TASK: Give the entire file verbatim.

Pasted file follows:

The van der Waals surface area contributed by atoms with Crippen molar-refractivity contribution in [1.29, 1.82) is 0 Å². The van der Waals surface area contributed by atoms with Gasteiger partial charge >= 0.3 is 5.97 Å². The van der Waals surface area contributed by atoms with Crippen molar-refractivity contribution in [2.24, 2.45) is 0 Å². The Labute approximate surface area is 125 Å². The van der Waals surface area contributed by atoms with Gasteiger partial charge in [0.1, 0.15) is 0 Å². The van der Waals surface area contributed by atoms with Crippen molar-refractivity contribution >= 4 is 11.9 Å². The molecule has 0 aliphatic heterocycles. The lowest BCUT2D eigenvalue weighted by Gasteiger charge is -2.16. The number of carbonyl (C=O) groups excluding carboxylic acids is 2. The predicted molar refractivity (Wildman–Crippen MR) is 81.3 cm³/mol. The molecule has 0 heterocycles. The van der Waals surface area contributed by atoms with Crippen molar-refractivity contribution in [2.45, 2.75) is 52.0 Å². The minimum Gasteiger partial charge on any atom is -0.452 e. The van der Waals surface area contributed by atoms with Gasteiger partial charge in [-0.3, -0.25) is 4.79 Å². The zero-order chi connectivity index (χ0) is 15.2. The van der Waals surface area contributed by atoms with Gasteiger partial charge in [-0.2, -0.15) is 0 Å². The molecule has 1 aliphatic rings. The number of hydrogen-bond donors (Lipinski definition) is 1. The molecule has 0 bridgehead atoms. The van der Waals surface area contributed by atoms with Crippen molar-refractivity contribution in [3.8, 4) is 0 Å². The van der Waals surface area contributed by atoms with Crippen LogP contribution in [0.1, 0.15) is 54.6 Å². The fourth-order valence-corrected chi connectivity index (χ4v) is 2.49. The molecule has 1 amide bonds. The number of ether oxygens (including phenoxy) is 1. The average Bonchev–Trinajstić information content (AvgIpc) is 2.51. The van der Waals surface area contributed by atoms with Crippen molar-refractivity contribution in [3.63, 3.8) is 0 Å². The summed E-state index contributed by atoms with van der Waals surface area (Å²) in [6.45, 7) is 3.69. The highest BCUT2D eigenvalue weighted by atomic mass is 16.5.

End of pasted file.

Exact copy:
The van der Waals surface area contributed by atoms with Crippen molar-refractivity contribution in [1.29, 1.82) is 0 Å². The van der Waals surface area contributed by atoms with Gasteiger partial charge >= 0.3 is 5.97 Å². The van der Waals surface area contributed by atoms with Crippen molar-refractivity contribution in [2.24, 2.45) is 0 Å². The Labute approximate surface area is 125 Å². The van der Waals surface area contributed by atoms with Gasteiger partial charge in [0.1, 0.15) is 0 Å². The van der Waals surface area contributed by atoms with Crippen molar-refractivity contribution >= 4 is 11.9 Å². The molecule has 0 aliphatic heterocycles. The lowest BCUT2D eigenvalue weighted by Gasteiger charge is -2.16. The number of carbonyl (C=O) groups excluding carboxylic acids is 2. The predicted molar refractivity (Wildman–Crippen MR) is 81.3 cm³/mol. The molecule has 0 heterocycles. The van der Waals surface area contributed by atoms with Crippen molar-refractivity contribution in [2.45, 2.75) is 52.0 Å². The minimum Gasteiger partial charge on any atom is -0.452 e. The van der Waals surface area contributed by atoms with Gasteiger partial charge in [-0.3, -0.25) is 4.79 Å². The zero-order chi connectivity index (χ0) is 15.2. The van der Waals surface area contributed by atoms with Gasteiger partial charge in [-0.2, -0.15) is 0 Å². The molecule has 1 aliphatic rings. The number of hydrogen-bond donors (Lipinski definition) is 1. The molecule has 0 bridgehead atoms. The van der Waals surface area contributed by atoms with Crippen molar-refractivity contribution in [3.8, 4) is 0 Å². The van der Waals surface area contributed by atoms with Crippen LogP contribution in [0.1, 0.15) is 54.6 Å². The fourth-order valence-corrected chi connectivity index (χ4v) is 2.49. The molecule has 1 amide bonds. The number of ether oxygens (including phenoxy) is 1. The average Bonchev–Trinajstić information content (AvgIpc) is 2.51. The van der Waals surface area contributed by atoms with Crippen molar-refractivity contribution in [3.63, 3.8) is 0 Å². The summed E-state index contributed by atoms with van der Waals surface area (Å²) in [6.45, 7) is 3.69. The highest BCUT2D eigenvalue weighted by atomic mass is 16.5.